When do you know your too big?

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When do you know your too big?

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    07-06-2012, 08:30 PM
When do you know your too big?

Im large,I aint going to lie. My horse how ever doesn't have much of a problem carring me. WHen I ge on there is no movement for flexing in his back. I don't know what to look for though.I kinda wish I did spot something that led me to think im to big for him cause that would probably be just enough for me to finally go ahead and stick with a diet.

He tripped with me the other day and really had no issues correcting himself but he is a refined horse and he just dosnt look like he can carry someone my size. But then again my mother at 200lbs used to warm up my shetland for me when I was a kid.SO is it just a case by case thing or is there a set standard
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    07-06-2012, 09:35 PM
It's fine to be a larger rider. Really it depends on whatever your weight is and the build and weight of your horse. I'm not an expert on this, but if you want someone that can give you really great advice, maybe talk to your horse's vet or perhaps a reputable saddle fitter. Of course a draft horse is most likely going to be able to carry a larger rider easier than a horse with a smaller frame or more narrow build. I think there's a rule that your horse can carry around 20% of his own weight, but I don't know if that is reputable or true. Depending on what sport you are doing that also depends... I'd think anyway. I've seen some awesome plus sized riders, really one strikes me who was great in the schooling/jumping ring! If you feel like you might want to increase your fitness for riding, just think about it like that. Use your riding to inspire you to do more. Use your riding to want to be in better shape, to want to make your horse even more comfortable, to make yourself more comfortable. Society's general standards about body figure are annoying as crap too, but more importantly NOT TRUE. So remember, being plus sized doesn't mean you can't be a good rider. I wish you the best of luck and I hope that your riding journey goes wonderfully!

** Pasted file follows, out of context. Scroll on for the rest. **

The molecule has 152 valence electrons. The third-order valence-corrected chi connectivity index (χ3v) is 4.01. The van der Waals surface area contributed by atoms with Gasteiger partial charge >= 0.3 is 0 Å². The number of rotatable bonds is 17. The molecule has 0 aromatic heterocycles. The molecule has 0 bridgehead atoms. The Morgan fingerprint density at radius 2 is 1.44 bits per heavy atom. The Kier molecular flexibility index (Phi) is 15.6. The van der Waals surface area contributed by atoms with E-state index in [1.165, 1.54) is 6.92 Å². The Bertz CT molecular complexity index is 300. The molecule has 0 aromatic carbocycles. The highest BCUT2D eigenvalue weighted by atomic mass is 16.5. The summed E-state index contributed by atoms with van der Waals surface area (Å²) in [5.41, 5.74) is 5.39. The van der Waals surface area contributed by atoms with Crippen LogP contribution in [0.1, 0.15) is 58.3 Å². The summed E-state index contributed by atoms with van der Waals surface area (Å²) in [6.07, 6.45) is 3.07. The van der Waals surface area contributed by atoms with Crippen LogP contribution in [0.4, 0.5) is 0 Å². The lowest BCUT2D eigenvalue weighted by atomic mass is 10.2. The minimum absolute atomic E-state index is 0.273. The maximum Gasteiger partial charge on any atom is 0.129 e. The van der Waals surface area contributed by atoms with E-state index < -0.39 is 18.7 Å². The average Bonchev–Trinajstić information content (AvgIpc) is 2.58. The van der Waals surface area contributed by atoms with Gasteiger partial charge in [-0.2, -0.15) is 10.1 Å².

Chevaux likes this.
    07-09-2012, 12:02 AM
Green Broke
I am over 200 also, and I think about this all the time.

Here are some things that I feel pretty strongly about.

Does your saddle fit you, as in really fit you? Not that you are cramming yourself into a saddle, but one that you have given the same thought and rules of saddle fitting into, just as you did when you were thinner.

That means, if you should have a hand's breadth behind your rear at the cantle? It is there, no matter how large your hiney is. And if you have belly fat that hangs down in an apron? Is it interfering with your hands? Without a correct fitting saddle? You are doing damage to not only your saddle, but your horse too more than likely.